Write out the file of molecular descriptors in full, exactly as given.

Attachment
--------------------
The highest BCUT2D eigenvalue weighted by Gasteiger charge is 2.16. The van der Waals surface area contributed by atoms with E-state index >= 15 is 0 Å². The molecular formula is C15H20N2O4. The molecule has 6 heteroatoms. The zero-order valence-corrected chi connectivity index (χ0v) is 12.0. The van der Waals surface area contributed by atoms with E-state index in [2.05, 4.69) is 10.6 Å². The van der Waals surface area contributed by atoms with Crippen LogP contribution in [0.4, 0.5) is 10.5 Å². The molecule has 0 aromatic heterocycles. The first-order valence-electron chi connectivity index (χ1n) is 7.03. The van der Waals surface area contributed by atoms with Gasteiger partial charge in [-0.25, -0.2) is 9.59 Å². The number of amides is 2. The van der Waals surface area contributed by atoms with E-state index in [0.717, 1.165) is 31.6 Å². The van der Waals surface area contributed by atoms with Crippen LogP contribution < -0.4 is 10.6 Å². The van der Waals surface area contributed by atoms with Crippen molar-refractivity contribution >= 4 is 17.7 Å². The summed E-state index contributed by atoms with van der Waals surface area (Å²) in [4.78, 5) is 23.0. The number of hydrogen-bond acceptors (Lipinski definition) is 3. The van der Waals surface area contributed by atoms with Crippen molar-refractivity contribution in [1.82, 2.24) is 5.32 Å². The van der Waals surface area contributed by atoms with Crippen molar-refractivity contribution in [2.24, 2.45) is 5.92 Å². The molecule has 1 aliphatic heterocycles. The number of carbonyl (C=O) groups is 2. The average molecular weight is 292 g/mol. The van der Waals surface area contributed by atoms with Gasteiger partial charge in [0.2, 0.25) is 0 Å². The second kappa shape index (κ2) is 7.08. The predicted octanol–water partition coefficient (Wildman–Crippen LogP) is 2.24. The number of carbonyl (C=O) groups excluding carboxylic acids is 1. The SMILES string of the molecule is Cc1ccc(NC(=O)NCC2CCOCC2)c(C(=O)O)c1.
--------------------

The highest BCUT2D eigenvalue weighted by Gasteiger charge is 2.16. The van der Waals surface area contributed by atoms with E-state index >= 15 is 0 Å². The molecular formula is C15H20N2O4. The molecule has 6 heteroatoms. The zero-order valence-corrected chi connectivity index (χ0v) is 12.0. The van der Waals surface area contributed by atoms with E-state index in [2.05, 4.69) is 10.6 Å². The van der Waals surface area contributed by atoms with Crippen LogP contribution in [0.4, 0.5) is 10.5 Å². The molecule has 0 aromatic heterocycles. The first-order valence-electron chi connectivity index (χ1n) is 7.03. The van der Waals surface area contributed by atoms with Gasteiger partial charge in [-0.25, -0.2) is 9.59 Å². The number of amides is 2. The van der Waals surface area contributed by atoms with E-state index in [0.717, 1.165) is 31.6 Å². The van der Waals surface area contributed by atoms with Crippen LogP contribution < -0.4 is 10.6 Å². The van der Waals surface area contributed by atoms with Crippen molar-refractivity contribution >= 4 is 17.7 Å². The summed E-state index contributed by atoms with van der Waals surface area (Å²) in [4.78, 5) is 23.0. The number of hydrogen-bond acceptors (Lipinski definition) is 3. The van der Waals surface area contributed by atoms with Crippen molar-refractivity contribution in [1.82, 2.24) is 5.32 Å². The van der Waals surface area contributed by atoms with Crippen molar-refractivity contribution in [2.24, 2.45) is 5.92 Å². The molecule has 1 aliphatic heterocycles. The number of carbonyl (C=O) groups is 2. The average molecular weight is 292 g/mol. The van der Waals surface area contributed by atoms with Gasteiger partial charge in [0.2, 0.25) is 0 Å². The second kappa shape index (κ2) is 7.08. The predicted octanol–water partition coefficient (Wildman–Crippen LogP) is 2.24. The number of carbonyl (C=O) groups excluding carboxylic acids is 1. The SMILES string of the molecule is Cc1ccc(NC(=O)NCC2CCOCC2)c(C(=O)O)c1.